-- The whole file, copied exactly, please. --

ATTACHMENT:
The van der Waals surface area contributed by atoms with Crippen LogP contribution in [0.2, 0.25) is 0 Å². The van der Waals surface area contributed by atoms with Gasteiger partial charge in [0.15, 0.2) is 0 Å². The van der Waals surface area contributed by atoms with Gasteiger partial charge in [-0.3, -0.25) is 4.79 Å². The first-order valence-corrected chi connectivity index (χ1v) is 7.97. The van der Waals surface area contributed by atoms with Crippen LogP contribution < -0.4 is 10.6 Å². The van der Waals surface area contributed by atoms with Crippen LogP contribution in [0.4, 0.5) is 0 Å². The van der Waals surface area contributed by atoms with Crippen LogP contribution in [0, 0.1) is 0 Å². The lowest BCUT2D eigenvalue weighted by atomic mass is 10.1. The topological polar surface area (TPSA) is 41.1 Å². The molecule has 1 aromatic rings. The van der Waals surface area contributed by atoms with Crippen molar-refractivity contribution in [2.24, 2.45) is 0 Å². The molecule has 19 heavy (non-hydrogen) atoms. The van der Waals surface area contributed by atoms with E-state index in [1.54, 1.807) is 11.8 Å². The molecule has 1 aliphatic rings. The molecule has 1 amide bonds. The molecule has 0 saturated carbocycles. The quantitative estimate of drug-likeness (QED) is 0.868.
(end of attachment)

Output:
The van der Waals surface area contributed by atoms with Crippen LogP contribution in [0.2, 0.25) is 0 Å². The van der Waals surface area contributed by atoms with Gasteiger partial charge in [0.15, 0.2) is 0 Å². The van der Waals surface area contributed by atoms with Gasteiger partial charge in [-0.3, -0.25) is 4.79 Å². The first-order valence-corrected chi connectivity index (χ1v) is 7.97. The van der Waals surface area contributed by atoms with Crippen LogP contribution < -0.4 is 10.6 Å². The van der Waals surface area contributed by atoms with Crippen LogP contribution in [0.4, 0.5) is 0 Å². The van der Waals surface area contributed by atoms with Crippen LogP contribution in [0, 0.1) is 0 Å². The lowest BCUT2D eigenvalue weighted by atomic mass is 10.1. The topological polar surface area (TPSA) is 41.1 Å². The molecule has 1 aromatic rings. The van der Waals surface area contributed by atoms with Crippen molar-refractivity contribution in [2.24, 2.45) is 0 Å². The molecule has 19 heavy (non-hydrogen) atoms. The van der Waals surface area contributed by atoms with E-state index in [1.54, 1.807) is 11.8 Å². The molecule has 1 aliphatic rings. The molecule has 1 amide bonds. The molecule has 0 saturated carbocycles. The quantitative estimate of drug-likeness (QED) is 0.868.